Popular Catholic author and speaker Matthew Kelly has said when we look at the sin in our lives, we often do one of two things. We are either too easy on ourselves or we are too hard on ourselves.
In today’s first reading, Moses is away from the people receiving the Ten Commandments from God. The people become impatient and while Moses is away they create an idol to worship. The chosen people turn away from the God who had brought them out of slavery in Egypt. In his place, they begin worshiping a god of their own making.
When we remove God from the center of our lives, just like the chosen people, we create gods of our own making; we create gods who seem to look and act a whole lot like we do. How convenient! There’s no more personal sin because I get to play God. If I feel like it’s right, then it must be right! Like the chosen people in today’s reading, we rationalize our sin away.
I’ll give you just one example. Last week as I was distributing the Precious Blood at Communion time, I was shocked as I witnessed probably 20% of that entire wing of the Church receive Communion and head directly out the side door. Truly, it was close to one in five people who received the Body and Blood of our Lord and headed directly out the door like it was time to go.
Those of you who leave Mass early without a serious reason are rationalizing away sinful behavior. The only thing I can figure is that you simply don’t have a full understanding of what the Mass is. Because if you did, there’s no way you could leave right after Communion in good conscience.
St. John Vianney once said, “If we really understood the Mass, we would die of joy.” When we celebrate Mass, we enter into the one eternal Mass taking place in Heaven and that was instituted at the Last Supper. Through time and space, we connect with and enter into the presence of Jesus and the Apostles at the last supper. Are you telling me that after you hand Jesus back his cup, having consumed his very body and blood that you would push back from the table and head for the door? When you leave Mass early, THAT’S EXACTLY WHAT YOU ARE DOING!
If you’ve allowed yourself to get into this habit, here’s a suggestion. As you walk up to receive Communion, look up at the crucifix. Look at the bloodied, battered and broken body of Jesus who suffered on that cross for you. After you receive him body, blood, soul and divinity, go back to your pew and thank him for giving up his life in exchange for yours. Be in communion with the rest of us who are doing the same thing. Be there at the end of Mass to be dismissed with the community to go and announce the good news to a fallen world. For Mass, we come together! We praise together! We worship together! We are fed together! And we leave on mission together! That’s what it means to be the Body of Christ!
The other extreme Matthew Kelly observed in how we deal with sin is that sometimes we are too hard on ourselves. We feel like we have done something so horrible that God can’t possibly forgive us.
There was a man who came to a priest in Confession with a sin he could not let go of. The priest assured the man that God loved him and forgave him, but the man could not accept that. He came back to the priest several times and each time they talked for a long time. The man began to despair that what he had done could not be forgiven. He was in torment and nothing the priest said gave him any peace.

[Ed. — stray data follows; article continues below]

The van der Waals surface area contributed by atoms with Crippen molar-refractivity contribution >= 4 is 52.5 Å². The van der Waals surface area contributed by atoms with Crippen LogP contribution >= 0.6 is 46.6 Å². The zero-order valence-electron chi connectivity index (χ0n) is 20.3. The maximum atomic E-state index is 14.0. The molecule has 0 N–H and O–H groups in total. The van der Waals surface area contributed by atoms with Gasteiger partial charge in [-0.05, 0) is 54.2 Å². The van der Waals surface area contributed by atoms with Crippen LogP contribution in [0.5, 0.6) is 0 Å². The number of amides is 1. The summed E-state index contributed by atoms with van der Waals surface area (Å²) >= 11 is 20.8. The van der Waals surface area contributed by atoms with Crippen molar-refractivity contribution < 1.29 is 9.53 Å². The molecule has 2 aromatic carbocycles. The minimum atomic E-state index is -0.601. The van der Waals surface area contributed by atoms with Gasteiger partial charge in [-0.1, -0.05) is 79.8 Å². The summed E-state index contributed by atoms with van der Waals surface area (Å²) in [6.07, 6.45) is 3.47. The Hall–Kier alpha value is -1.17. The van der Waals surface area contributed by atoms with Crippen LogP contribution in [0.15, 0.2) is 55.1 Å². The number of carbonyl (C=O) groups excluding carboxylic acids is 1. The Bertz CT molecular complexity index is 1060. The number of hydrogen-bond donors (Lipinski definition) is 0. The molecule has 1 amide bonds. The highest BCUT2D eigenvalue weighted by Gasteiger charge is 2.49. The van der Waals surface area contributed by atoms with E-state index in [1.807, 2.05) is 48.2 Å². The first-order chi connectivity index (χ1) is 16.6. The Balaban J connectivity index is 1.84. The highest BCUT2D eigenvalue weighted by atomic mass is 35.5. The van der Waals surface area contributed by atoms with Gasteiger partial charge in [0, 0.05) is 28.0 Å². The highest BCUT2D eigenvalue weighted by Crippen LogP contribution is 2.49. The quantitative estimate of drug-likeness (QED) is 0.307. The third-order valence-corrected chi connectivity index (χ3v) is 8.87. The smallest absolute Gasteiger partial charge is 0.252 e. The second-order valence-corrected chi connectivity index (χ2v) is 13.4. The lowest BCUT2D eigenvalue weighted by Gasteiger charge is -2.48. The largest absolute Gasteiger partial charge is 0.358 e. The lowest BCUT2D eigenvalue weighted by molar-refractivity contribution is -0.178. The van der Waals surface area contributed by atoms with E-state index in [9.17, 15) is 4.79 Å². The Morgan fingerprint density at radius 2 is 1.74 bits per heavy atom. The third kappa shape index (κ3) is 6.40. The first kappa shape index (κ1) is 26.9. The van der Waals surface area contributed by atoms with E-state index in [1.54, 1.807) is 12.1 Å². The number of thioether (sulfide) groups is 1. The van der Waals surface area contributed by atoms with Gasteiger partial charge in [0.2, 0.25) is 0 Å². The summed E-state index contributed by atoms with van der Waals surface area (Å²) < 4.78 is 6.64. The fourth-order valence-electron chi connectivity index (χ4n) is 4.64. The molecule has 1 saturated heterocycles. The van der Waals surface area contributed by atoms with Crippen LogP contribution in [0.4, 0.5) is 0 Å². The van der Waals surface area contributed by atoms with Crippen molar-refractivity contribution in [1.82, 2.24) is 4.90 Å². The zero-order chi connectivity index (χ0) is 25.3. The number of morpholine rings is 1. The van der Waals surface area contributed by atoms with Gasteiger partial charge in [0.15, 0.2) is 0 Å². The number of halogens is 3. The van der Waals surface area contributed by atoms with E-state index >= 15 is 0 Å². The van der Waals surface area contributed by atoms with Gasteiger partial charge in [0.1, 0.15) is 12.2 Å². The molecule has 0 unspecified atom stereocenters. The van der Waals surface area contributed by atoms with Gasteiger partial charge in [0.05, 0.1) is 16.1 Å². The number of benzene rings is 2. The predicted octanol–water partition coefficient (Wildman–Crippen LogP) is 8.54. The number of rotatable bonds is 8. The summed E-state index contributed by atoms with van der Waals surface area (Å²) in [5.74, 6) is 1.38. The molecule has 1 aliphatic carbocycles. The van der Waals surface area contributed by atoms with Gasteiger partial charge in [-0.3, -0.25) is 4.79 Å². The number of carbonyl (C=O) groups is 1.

Running out of ideas, the priest suddenly remembered that the man had a teenage daughter. The priest said to him, “What if your daughter came to you and told you that she had done something so terrible that you could never forgive her? What would you do?”
With barely a pause the man said, I’d hold her tightly in my arms and tell her there is nothing she could do that would cause me to stop loving her or that I couldn’t forgive her for.” The priest said, “But what if each time you started to speak those words to her she immediately yelled out, “Dad, I’m not worth loving! What I’ve done is unforgivable!” Every time you tried to let her know how much you loved her, she cut you off with those words.
The man was silent and his shoulders drooped as tears streamed down his face. The priest then read the story of the Prodigal Son to the man, the same story we heard as the last part of today’s Gospel. When he finished, there was again a long silence and the man had his face buried in his hands. The priest, gently, but firmly pulled his hands apart from his face, looked at the man and said, “Your father has forgiven you just as you know you would forgive your daughter.” Finally, the man was able to accept the Father’s unconditional love for him and the forgiveness that resulted from that love.
My brothers and sisters, our Father did more than slaughter the fatted calf for us. He allowed his only begotten Son to BE slaughtered for us. In doing so Jesus destroyed sin’s hold on us and cleared the path back to union with our heavenly Father. Just like the prodigal son, our first step to experience this mercy is to simply admit to the sin present in our lives. Then, we turn away from that sin and run towards our heavenly Father right through the doors of these confessionals.
Your Father waits for you on the other side of these confessional doors. He loves you so much that he allowed his only begotten Son to die in your place so that you might have life! Don’t be too easy on yourself. Don’t be too hard on yourself. Just be honest with yourself and bring the sin in your life with you through these confessional doors. When you do that and every time you do that, you will hear those beautiful words of absolution from the lips of Jesus through his priest; the words that set you free you from the bondage of sin and bring you back into the embrace of your heavenly Father. That, my brothers and sisters, is what disciples do with the sin in their life.